Morrissey’s Twitter debut is like his autobiography: Superfluous, impenetrable, pretentious and… Weird.

The Smiths frontman could be set to become social media's ultimate troll

Jenn Selby
Thursday 15 May 2014 10:50
Morrissey's behaviour is like 'a baby throwing toys from a pram' say Scottish band PAWS
Morrissey's behaviour is like 'a baby throwing toys from a pram' say Scottish band PAWS

Morrissey sent his first ever tweet yesterday.

And it’s everything you might expect from the man who demanded his largely impenetrable autobiography sit alongside Dickens and Wilde.

The Penguin Classic writer – who recently likened ingesting meat to paedophilia – finally graced his followers with his presence after joining the microblogging site back in 2009.

His timing was a stroke of marketing genius, coming just a day after he released his long-awaited comeback single World Peace Is None Of Your Business.

His introduction, less so – a typically Morrissey-esque attempt at esoteric hyperbole that reads like a stoned sixth form English student’s bathroom door:

Hours later, he followed it up with a second post about following. And metaphors. And described Twitter as a metaphor. An open-ended one about something he declined to divulge. Probably because it isn’t a metaphor for anything at all, but a microblogging site:

To be fair to his predictions, however, his number of followers has almost doubled in size since he sprung to life, and is set to snowball as his bizarre interactions increase in frequency.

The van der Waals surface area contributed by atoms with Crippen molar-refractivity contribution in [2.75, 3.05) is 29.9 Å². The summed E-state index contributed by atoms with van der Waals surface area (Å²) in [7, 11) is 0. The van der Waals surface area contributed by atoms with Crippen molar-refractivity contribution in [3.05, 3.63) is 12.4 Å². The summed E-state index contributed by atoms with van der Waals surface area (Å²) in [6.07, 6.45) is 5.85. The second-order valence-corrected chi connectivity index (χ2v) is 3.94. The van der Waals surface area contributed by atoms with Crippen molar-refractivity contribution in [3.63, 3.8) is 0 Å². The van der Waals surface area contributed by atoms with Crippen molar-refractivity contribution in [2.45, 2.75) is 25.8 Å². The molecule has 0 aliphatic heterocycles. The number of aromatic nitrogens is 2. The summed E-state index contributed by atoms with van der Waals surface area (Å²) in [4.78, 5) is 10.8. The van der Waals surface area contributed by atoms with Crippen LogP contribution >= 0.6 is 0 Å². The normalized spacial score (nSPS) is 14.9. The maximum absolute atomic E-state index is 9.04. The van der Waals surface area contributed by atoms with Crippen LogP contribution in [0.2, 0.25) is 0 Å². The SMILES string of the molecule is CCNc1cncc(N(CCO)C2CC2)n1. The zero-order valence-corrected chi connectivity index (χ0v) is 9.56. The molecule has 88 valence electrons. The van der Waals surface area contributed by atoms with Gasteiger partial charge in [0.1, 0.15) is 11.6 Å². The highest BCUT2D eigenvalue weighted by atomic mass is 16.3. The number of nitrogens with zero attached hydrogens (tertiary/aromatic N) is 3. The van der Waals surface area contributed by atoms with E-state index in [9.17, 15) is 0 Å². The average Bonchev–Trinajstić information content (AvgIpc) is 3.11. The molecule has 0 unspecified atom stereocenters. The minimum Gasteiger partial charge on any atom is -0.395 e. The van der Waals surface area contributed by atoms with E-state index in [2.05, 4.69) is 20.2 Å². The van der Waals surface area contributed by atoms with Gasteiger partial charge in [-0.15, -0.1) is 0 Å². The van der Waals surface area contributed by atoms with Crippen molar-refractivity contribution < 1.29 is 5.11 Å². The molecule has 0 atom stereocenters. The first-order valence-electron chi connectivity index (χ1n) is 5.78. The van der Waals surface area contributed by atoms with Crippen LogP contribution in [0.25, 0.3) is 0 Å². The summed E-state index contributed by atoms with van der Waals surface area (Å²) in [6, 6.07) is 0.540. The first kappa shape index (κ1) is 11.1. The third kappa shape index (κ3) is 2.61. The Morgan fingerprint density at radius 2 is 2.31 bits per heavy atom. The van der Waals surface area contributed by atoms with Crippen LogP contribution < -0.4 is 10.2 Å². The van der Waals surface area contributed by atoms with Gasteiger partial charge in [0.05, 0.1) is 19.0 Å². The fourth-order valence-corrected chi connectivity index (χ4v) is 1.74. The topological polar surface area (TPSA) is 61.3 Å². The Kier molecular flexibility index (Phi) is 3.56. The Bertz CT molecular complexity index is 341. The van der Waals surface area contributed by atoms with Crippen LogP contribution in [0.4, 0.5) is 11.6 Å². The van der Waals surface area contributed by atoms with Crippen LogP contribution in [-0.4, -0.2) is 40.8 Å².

And to be fair to our own, we’re willing to bet that @itsmorrisey soon becomes one of the most impressive trolls the social media world has ever witnessed.

Register for free to continue reading

Registration is a free and easy way to support our truly independent journalism

By registering, you will also enjoy limited access to Premium articles, exclusive newsletters, commenting, and virtual events with our leading journalists

Already have an account? sign in

By clicking ‘Register’ you confirm that your data has been entered correctly and you have read and agree to our Terms of use, Cookie policy and Privacy notice.

This site is protected by reCAPTCHA and the Google Privacy policy and Terms of service apply.

Join our new commenting forum

Join thought-provoking conversations, follow other Independent readers and see their replies


Thank you for registering

Please refresh the page or navigate to another page on the site to be automatically logged inPlease refresh your browser to be logged in